Mire Reserves Preserve Unique Mire Nature
Mire reserves are established for the conservation of mire nature. They are an important part of the government’s ratified mire conservation programme, which aims at preserving the richness of our mire nature.
Most protected mires are mire complexes such as aapa bogs or raised bogs and the country’s best bird mires are in these protected areas.
Entering and walking in mire reserves is usually permitted as an Everyman’s Right. In some reserves there are areas in which hiking, berry and mushroom picking, hunting and fishing are restricted to ensure that birds can nest in peace.
Usually trails and duckboards have only been built in those mire reserves which are easy to reach and are close to habitation.
Trails and duckboards help visitors get a better view of the mire birds. There is a list of areas with trails and duckboards below.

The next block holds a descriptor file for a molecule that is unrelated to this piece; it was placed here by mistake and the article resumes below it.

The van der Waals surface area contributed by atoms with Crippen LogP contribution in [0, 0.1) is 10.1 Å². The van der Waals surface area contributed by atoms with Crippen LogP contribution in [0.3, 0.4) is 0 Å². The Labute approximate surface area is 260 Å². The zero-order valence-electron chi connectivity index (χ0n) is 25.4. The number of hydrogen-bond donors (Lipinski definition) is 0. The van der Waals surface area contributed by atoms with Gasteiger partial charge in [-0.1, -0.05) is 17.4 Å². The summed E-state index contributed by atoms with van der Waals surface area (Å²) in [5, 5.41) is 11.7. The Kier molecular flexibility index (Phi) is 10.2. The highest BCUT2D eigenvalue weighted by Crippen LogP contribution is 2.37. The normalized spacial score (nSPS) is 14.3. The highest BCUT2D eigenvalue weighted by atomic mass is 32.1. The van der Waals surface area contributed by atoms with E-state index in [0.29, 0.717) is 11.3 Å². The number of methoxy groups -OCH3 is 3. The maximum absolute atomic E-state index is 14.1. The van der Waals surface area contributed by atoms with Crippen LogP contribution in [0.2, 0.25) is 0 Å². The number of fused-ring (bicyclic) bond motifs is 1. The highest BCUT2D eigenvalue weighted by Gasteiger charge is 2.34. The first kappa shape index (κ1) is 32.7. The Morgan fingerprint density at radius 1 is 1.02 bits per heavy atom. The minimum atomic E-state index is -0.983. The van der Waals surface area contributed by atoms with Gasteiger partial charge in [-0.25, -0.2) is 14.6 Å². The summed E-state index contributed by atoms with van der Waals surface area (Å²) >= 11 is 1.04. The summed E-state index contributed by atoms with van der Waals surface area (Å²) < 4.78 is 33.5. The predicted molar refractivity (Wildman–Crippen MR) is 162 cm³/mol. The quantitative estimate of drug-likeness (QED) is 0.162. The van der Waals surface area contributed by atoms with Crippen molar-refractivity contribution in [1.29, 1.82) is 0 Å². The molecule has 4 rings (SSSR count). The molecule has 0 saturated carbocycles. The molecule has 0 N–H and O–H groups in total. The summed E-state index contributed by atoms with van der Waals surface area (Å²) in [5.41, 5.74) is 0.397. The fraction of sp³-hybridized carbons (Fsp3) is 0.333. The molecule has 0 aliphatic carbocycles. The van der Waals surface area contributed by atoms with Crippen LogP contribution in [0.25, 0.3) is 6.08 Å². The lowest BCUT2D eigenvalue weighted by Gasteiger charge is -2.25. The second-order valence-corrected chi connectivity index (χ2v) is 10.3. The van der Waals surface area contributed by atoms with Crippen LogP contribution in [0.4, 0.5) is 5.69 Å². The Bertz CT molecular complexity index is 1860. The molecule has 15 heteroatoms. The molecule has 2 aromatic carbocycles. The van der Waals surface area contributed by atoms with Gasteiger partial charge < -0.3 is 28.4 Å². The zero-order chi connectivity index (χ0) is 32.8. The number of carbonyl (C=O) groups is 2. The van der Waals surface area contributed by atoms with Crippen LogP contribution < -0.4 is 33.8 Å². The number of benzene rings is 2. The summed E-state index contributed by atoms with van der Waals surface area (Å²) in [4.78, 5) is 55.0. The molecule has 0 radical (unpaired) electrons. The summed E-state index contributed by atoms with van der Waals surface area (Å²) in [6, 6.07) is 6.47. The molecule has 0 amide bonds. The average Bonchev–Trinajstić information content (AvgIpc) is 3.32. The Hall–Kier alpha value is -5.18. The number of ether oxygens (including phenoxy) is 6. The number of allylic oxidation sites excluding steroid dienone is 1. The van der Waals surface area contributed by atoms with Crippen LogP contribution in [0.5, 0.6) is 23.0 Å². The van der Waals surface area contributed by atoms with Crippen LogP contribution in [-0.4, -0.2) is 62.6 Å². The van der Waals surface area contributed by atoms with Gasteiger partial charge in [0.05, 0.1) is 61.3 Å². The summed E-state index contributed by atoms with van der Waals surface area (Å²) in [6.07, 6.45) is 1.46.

Finland’s Mires Are Unique
Finland is a land of mires. Over 10 million hectares of Finland were originally covered by them. Now over a half of our mires have been drained. They have been cleared into fields and peat has been taken from these areas. For the most part mires have been drained so that the land can be used for forestry.
Finland’s mire nature is diverse. There are open bogs, pine bogs with twisted pines, spruce bogs with sturdy, strong trees and in Northern Finland birch fens. Vast and continuous mire areas can be divided into aapa and raised bogs according to their structure.
In the southern part of the country rain waters and the nutrients that flow with them nourish spaghnum moss covered raised bogs. The centres of raised bogs are higher up than their edges.
Aapa bogs are located mainly in central and northern Finland. The centres of aapa bogs are usually lower than their edges. For this reason both surface and ground waters flow through them. This in turn ensures that their vegetation is rich and diverse. These vast aapa bogs are the most unique part of Finnish nature. Together with the mires of northern Sweden, the Kola Peninsula and the Republic of Karelia the Finnish aapa bogs form Northern Europe’s unique Aapa Mire Zone.